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Prosthetics and Proposed Medicare Changes

August 21, 2015
Meredith Wright

As of July 16, 2015, potential alterations to Medicare coverage of lower limb prostheses may prevent appropriate patient care for lower limb amputees. The Centers for Medicare & Medicaid Services released a new draft for the local coverage determinations (LCD) regarding lower limb prosthetic devices that will make it more difficult for current and future patients to receive coverage for various prosthetic components.

Among the changes to the LCD is the revision of functional level modifiers. According to the new draft, a prosthesis is only considered medically necessary if the device provides a patient with the appearance of a natural gait. This is discriminatory to patients who gain excellent mobility through the use of a device, but cannot attain visibly natural gait due to the nature of their disability. Furthermore, the draft eliminates patient potential from the functional level categories, meaning that patients who are progressing in their functional abilities are prevented from receiving higher functional level componentry. Yet the most worrisome aspect of the policy may be that patients who have utilized Medicare payment for any form of mobility aid (including canes, crutches, walkers, etc.) will be severely limited in their ability to receive higher quality prosthetic components. Instead of permitting patients to improve functional abilities, the policy actually inhibits patients from receiving the care necessary to maximize mobility.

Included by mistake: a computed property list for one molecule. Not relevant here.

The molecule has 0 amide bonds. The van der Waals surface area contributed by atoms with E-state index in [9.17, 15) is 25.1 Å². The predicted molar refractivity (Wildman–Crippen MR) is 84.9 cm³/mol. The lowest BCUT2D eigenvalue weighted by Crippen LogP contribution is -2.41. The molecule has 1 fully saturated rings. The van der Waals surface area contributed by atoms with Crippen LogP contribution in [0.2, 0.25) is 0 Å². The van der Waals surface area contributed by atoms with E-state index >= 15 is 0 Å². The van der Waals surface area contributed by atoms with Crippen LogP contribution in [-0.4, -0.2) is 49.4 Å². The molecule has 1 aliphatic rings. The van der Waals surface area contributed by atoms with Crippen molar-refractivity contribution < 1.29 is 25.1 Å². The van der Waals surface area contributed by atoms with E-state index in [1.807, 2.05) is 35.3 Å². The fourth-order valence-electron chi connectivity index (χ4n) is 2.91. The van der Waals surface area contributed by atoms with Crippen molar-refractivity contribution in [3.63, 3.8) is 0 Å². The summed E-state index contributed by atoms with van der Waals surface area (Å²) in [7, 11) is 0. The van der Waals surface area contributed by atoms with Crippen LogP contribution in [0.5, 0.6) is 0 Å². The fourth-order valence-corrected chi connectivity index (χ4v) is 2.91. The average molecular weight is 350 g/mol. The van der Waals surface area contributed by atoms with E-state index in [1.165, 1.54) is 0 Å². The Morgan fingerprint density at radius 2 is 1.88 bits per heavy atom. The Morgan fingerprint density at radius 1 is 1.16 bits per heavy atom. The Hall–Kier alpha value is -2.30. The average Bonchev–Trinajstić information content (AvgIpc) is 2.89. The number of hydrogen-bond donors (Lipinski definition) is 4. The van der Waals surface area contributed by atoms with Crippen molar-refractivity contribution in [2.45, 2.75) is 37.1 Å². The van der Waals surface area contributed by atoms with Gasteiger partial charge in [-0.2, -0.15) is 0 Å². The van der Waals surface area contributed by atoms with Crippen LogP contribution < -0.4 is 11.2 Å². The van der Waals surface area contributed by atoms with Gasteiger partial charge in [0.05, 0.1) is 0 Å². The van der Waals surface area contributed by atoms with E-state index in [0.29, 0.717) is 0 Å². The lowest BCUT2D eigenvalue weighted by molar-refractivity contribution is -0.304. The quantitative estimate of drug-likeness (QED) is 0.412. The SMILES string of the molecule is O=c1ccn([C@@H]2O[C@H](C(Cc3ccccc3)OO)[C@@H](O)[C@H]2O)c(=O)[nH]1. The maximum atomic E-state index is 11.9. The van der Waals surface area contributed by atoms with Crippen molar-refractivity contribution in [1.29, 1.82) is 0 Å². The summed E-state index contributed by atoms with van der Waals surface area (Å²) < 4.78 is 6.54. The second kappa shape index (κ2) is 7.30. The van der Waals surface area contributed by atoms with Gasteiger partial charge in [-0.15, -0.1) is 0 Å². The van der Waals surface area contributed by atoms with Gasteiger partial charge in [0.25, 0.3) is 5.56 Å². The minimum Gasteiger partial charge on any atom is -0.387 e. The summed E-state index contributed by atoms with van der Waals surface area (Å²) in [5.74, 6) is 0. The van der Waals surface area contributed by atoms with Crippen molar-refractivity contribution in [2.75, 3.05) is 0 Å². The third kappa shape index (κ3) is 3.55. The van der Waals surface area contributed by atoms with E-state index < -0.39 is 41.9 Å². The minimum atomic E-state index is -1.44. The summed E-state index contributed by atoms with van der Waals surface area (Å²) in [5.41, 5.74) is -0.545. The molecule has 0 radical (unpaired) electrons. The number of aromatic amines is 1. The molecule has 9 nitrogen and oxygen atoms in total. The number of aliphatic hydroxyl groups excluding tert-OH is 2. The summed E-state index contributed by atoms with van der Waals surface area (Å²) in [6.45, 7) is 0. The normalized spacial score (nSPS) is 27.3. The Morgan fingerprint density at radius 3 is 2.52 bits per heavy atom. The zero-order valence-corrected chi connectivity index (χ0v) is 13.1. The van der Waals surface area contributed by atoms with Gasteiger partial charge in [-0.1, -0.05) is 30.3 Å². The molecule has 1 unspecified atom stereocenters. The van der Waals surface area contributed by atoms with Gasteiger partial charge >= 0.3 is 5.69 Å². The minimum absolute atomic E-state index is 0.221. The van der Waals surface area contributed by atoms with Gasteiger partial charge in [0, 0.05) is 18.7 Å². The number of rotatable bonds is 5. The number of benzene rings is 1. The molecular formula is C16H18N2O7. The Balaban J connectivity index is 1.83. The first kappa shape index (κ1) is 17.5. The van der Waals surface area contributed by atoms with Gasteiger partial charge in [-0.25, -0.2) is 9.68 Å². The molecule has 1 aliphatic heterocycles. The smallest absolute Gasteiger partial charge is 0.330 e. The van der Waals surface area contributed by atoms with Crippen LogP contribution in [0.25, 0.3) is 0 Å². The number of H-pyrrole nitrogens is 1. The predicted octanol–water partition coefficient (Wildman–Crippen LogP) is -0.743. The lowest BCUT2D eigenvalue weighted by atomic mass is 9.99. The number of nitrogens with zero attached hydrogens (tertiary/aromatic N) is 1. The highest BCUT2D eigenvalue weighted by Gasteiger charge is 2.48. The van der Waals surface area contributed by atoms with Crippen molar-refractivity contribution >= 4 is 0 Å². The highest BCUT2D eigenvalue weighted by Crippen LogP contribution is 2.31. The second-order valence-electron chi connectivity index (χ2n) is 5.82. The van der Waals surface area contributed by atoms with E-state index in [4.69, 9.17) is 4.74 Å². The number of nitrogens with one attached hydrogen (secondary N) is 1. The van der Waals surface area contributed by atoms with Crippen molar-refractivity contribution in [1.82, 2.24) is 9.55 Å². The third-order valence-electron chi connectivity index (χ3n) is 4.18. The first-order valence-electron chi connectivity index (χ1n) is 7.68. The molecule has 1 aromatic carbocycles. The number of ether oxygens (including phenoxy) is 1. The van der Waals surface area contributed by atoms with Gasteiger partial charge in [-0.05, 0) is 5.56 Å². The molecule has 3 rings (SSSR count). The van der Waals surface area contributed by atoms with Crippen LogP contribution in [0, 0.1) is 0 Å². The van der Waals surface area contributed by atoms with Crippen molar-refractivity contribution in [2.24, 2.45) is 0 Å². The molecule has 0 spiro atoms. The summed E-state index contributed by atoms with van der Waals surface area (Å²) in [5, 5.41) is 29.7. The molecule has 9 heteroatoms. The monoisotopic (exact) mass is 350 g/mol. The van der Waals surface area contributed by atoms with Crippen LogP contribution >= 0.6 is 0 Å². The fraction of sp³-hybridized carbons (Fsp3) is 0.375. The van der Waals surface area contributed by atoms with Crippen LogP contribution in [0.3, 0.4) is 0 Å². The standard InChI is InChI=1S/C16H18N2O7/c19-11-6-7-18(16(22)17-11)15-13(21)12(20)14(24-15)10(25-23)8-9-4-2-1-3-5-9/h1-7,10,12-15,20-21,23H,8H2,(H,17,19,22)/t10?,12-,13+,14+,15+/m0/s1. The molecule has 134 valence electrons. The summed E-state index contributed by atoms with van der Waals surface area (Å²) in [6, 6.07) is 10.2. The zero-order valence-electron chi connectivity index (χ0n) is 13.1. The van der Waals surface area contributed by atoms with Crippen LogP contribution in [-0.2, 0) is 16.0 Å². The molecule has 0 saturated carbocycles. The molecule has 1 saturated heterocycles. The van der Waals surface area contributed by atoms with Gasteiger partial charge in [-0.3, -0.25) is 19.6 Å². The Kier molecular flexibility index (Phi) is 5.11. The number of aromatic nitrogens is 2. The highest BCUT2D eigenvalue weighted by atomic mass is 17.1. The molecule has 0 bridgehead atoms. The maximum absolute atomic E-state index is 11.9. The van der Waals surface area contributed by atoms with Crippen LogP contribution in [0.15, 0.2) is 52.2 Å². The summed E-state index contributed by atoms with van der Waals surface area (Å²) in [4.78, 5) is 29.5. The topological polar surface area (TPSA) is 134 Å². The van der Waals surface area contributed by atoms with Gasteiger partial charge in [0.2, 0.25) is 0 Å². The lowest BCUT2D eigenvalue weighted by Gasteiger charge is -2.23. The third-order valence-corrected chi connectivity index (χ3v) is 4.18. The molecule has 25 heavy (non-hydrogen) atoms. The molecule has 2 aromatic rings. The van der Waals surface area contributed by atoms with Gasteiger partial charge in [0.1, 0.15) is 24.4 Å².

In addition, the new LCD policy implements a number of other coverage limitations and patient requirements that delay or prevent appropriate prosthetic delivery. We encourage you to read a summary of the proposed LCD here: or the entire proposal here: The National Association for the Advancement of Orthotics & Prosthetics (NAAOP) created a petition calling for the policy to be rescinded. In order to receive a response from the White House staff, the petition needed to reach 100,000 signatures by August 31. The petition has already surpassed this requirement, though you may still contribute your signature here: The expression of your opinions and concerns can help prevent the implementation of this policy and can help patients across the country continue to receive the prosthetics care that they need and deserve. As we wait for a response from the White House, please provide your own thoughts about the policy here:, as they may be included in the American Orthotic & Prosthetic Association’s comments on the issue. All public comments on the proposed policy are due by August, 31, 2015.